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Jacob deGrom refused to sign 2016 contract out of protest

An anonymous hitter claims that Mets' Jacob deGrom's hair is a serious distraction. Meanwhile, the Cubs poke fun at David Ross' age by buying him a scooter.

Players who have not yet achieved arbitration eligibility have their salaries decided for them without their input by their respective teams. Signing the contract is merely a formality. Still, Mets starter Jacob deGrom refused to sign his 2016 contract which will pay him a $607,000 salary because he feels undervalued, ESPN’s Adam Rubin reports.

Rubin got comment from deGrom’s agent, Brodie Van Wagenen of CAA Baseball:

“We respect the Mets’ right to determine a pre-arbitration player’s salary and their effort to be consistent with their players,” said agent Brodie Van Wagenen, co-head of CAA Baseball. “But given Jacob’s standing as one of the top pitchers in Major League Baseball and his 2015 performance, his worth cannot be properly valued by a formula. Like the Mets, he is simply exercising his rights under the [collective bargaining agreement]. This will not affect Jacob’s relationship with the Mets. Both parties are focused on preparing for the season and getting the Mets back to the World Series.”

deGrom, 27, won the National League Rookie of the Year Award in 2014, making 22 starts with a 2.69 ERA and a 144/43 K/BB ratio in 140 1/3 innings. He followed up with an even better effort last season, finishing with a 2.54 ERA and a 205/38 K/BB ratio in 191 innings, helping the Mets break their playoff drought and advance to the World Series. He made the NL All-Star team and placed seventh in NL Cy Young Award balloting. It’s easy to see why he feels undervalued at $607,000 when similar pitchers are earning nine figure contracts.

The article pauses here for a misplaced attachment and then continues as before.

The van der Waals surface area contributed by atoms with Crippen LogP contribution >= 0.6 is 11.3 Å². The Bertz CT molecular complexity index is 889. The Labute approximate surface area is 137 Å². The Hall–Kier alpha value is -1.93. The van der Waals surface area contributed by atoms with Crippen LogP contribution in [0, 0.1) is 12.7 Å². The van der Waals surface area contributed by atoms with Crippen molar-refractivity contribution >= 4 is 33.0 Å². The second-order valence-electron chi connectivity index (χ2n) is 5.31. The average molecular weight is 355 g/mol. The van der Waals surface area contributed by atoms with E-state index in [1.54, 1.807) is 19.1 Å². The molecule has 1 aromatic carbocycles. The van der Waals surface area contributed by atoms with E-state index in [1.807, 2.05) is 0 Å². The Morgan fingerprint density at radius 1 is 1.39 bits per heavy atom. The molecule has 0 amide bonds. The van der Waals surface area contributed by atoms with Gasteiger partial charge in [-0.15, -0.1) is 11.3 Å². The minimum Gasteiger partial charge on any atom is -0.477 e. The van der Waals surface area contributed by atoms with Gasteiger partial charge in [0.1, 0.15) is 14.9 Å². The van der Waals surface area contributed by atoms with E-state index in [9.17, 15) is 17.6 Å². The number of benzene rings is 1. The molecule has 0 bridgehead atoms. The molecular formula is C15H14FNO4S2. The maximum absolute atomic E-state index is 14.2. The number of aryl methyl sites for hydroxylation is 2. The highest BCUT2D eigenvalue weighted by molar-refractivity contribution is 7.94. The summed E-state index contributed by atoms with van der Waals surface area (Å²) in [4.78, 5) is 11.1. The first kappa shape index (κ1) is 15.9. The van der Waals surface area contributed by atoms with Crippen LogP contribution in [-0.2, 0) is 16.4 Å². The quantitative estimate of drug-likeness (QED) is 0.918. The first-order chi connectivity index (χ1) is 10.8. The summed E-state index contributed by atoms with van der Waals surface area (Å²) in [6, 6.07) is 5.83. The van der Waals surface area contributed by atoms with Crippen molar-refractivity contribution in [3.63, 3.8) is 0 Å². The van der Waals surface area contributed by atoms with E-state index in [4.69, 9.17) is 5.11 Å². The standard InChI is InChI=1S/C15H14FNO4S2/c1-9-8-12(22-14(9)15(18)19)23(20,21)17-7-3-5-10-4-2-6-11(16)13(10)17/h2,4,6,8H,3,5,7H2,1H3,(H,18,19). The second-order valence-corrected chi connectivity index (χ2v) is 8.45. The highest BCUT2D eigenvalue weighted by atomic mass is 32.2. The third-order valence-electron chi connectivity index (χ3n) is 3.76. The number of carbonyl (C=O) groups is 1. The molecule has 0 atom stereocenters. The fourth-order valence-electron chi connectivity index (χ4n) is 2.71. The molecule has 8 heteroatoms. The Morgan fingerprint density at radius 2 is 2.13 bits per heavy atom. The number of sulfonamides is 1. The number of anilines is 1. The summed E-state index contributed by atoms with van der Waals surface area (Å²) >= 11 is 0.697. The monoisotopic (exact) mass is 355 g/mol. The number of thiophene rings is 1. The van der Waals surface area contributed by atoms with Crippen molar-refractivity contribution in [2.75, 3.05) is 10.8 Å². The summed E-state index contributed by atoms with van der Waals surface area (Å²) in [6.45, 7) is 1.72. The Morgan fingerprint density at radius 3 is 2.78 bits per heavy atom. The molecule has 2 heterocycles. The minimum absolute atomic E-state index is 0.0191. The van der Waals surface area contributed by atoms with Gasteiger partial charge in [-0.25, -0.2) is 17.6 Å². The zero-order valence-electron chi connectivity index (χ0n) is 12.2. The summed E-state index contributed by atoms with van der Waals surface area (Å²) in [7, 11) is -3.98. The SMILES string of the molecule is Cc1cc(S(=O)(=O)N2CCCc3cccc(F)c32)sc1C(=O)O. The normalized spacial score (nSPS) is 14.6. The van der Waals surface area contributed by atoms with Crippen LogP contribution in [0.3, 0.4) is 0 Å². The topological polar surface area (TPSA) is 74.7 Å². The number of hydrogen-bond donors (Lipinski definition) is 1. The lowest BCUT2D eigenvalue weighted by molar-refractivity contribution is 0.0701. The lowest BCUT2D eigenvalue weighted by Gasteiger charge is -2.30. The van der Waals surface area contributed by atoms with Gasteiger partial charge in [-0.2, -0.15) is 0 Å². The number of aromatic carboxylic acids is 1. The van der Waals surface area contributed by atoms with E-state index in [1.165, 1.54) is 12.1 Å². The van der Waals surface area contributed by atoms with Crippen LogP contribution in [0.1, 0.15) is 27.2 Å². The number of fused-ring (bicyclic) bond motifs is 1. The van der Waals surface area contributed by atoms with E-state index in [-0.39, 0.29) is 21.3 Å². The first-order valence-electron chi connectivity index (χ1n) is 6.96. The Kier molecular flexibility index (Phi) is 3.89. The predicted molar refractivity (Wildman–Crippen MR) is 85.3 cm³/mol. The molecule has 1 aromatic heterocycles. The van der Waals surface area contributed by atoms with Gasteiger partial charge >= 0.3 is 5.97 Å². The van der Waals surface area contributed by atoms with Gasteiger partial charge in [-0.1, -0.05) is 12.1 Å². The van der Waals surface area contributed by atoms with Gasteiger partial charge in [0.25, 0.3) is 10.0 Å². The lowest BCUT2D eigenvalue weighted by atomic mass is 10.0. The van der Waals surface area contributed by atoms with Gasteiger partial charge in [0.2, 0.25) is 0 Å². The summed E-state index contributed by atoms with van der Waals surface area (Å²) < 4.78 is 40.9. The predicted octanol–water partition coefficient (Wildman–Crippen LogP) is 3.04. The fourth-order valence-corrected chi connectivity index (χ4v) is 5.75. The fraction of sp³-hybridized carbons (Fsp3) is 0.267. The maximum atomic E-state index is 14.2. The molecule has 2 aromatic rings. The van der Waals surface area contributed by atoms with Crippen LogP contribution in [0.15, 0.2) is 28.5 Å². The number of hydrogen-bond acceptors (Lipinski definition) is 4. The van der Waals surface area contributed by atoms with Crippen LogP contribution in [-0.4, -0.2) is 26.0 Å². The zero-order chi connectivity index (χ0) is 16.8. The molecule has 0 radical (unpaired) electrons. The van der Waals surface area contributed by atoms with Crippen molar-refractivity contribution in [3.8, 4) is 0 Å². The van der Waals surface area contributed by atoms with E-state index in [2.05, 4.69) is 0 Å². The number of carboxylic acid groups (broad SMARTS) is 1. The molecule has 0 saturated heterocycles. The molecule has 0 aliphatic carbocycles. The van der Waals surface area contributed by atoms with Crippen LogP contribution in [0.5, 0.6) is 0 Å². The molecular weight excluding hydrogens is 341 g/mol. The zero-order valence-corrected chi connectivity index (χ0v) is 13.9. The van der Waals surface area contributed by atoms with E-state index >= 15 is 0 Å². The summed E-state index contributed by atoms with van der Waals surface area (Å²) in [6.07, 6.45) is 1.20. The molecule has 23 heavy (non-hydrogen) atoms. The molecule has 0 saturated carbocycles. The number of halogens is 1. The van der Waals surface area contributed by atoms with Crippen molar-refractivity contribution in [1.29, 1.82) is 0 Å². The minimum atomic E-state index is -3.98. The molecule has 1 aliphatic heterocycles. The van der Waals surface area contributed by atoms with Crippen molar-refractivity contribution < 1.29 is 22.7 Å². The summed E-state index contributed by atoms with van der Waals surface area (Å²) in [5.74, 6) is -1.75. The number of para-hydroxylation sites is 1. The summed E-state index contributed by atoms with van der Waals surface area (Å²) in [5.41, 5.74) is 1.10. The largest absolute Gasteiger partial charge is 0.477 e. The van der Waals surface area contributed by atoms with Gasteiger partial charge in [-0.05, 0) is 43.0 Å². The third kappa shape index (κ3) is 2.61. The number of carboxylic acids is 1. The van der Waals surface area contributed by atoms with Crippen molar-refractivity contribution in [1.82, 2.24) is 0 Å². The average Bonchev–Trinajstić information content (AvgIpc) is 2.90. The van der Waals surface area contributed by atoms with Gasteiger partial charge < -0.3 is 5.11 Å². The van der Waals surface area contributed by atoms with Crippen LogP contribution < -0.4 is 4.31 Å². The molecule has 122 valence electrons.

deGrom will become eligible for arbitration after the 2016 season and will have four total years of eligibility, meaning he can become a free agent after the 2020 season. The right-hander insisted that there are no hard feelings between him and the Mets, saying, “I love playing here. And I want to be in this uniform for a long time. It was just a decision based on the business side of the game.”

Pirates pitcher Gerrit Cole, also not yet eligible for arbitration, felt insulted when the Pirates recently considered cutting his salary despite a Cy Young-caliber season in 2015. With two high-profile players making waves about the unfairness in pay for pre-arb players, one wonders if the MLB Players Association will attempt to negotiate a change in this system when the Collective Bargaining Agreement expires after the season.

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